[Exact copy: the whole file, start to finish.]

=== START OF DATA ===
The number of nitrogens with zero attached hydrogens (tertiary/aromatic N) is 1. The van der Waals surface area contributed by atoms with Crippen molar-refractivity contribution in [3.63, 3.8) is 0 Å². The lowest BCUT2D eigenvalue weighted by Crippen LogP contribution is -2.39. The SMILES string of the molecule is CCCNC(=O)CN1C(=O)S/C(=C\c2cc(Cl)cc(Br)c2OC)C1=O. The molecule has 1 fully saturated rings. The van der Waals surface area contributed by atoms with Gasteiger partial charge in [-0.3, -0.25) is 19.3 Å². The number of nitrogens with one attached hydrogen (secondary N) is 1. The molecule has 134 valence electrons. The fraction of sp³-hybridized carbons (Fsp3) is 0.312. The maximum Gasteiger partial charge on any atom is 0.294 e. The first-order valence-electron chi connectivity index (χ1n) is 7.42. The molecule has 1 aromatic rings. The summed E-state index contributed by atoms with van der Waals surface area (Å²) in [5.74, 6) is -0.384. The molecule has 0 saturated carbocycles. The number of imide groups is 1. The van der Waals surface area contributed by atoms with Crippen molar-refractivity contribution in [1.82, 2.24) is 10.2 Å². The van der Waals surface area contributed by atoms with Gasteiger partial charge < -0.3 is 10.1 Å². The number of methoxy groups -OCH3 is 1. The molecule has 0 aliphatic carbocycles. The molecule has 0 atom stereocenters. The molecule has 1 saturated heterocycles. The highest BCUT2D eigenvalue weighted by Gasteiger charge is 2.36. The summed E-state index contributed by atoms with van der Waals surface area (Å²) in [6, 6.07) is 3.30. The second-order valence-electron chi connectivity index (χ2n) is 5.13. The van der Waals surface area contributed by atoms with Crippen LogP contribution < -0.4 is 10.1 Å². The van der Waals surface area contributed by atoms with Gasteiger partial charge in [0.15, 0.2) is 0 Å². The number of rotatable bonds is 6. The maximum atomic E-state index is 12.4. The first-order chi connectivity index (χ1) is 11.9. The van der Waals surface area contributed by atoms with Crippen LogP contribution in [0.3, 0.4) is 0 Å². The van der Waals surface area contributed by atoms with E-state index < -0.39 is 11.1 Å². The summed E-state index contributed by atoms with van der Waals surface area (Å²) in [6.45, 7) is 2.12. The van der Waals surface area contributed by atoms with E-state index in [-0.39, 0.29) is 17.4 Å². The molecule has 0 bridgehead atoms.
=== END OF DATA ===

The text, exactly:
The number of nitrogens with zero attached hydrogens (tertiary/aromatic N) is 1. The van der Waals surface area contributed by atoms with Crippen molar-refractivity contribution in [3.63, 3.8) is 0 Å². The lowest BCUT2D eigenvalue weighted by Crippen LogP contribution is -2.39. The SMILES string of the molecule is CCCNC(=O)CN1C(=O)S/C(=C\c2cc(Cl)cc(Br)c2OC)C1=O. The molecule has 1 fully saturated rings. The van der Waals surface area contributed by atoms with Gasteiger partial charge in [-0.3, -0.25) is 19.3 Å². The number of nitrogens with one attached hydrogen (secondary N) is 1. The molecule has 134 valence electrons. The fraction of sp³-hybridized carbons (Fsp3) is 0.312. The maximum Gasteiger partial charge on any atom is 0.294 e. The first-order valence-electron chi connectivity index (χ1n) is 7.42. The molecule has 1 aromatic rings. The summed E-state index contributed by atoms with van der Waals surface area (Å²) in [5.74, 6) is -0.384. The molecule has 0 saturated carbocycles. The number of imide groups is 1. The van der Waals surface area contributed by atoms with Crippen molar-refractivity contribution in [1.82, 2.24) is 10.2 Å². The van der Waals surface area contributed by atoms with Gasteiger partial charge < -0.3 is 10.1 Å². The number of methoxy groups -OCH3 is 1. The molecule has 0 aliphatic carbocycles. The molecule has 0 atom stereocenters. The molecule has 1 saturated heterocycles. The highest BCUT2D eigenvalue weighted by Gasteiger charge is 2.36. The summed E-state index contributed by atoms with van der Waals surface area (Å²) in [6, 6.07) is 3.30. The second-order valence-electron chi connectivity index (χ2n) is 5.13. The van der Waals surface area contributed by atoms with Crippen LogP contribution < -0.4 is 10.1 Å². The van der Waals surface area contributed by atoms with Gasteiger partial charge in [0.15, 0.2) is 0 Å². The number of rotatable bonds is 6. The maximum atomic E-state index is 12.4. The first-order chi connectivity index (χ1) is 11.9. The van der Waals surface area contributed by atoms with Crippen LogP contribution in [0.3, 0.4) is 0 Å². The van der Waals surface area contributed by atoms with E-state index < -0.39 is 11.1 Å². The summed E-state index contributed by atoms with van der Waals surface area (Å²) in [6.45, 7) is 2.12. The van der Waals surface area contributed by atoms with E-state index in [-0.39, 0.29) is 17.4 Å². The molecule has 0 bridgehead atoms.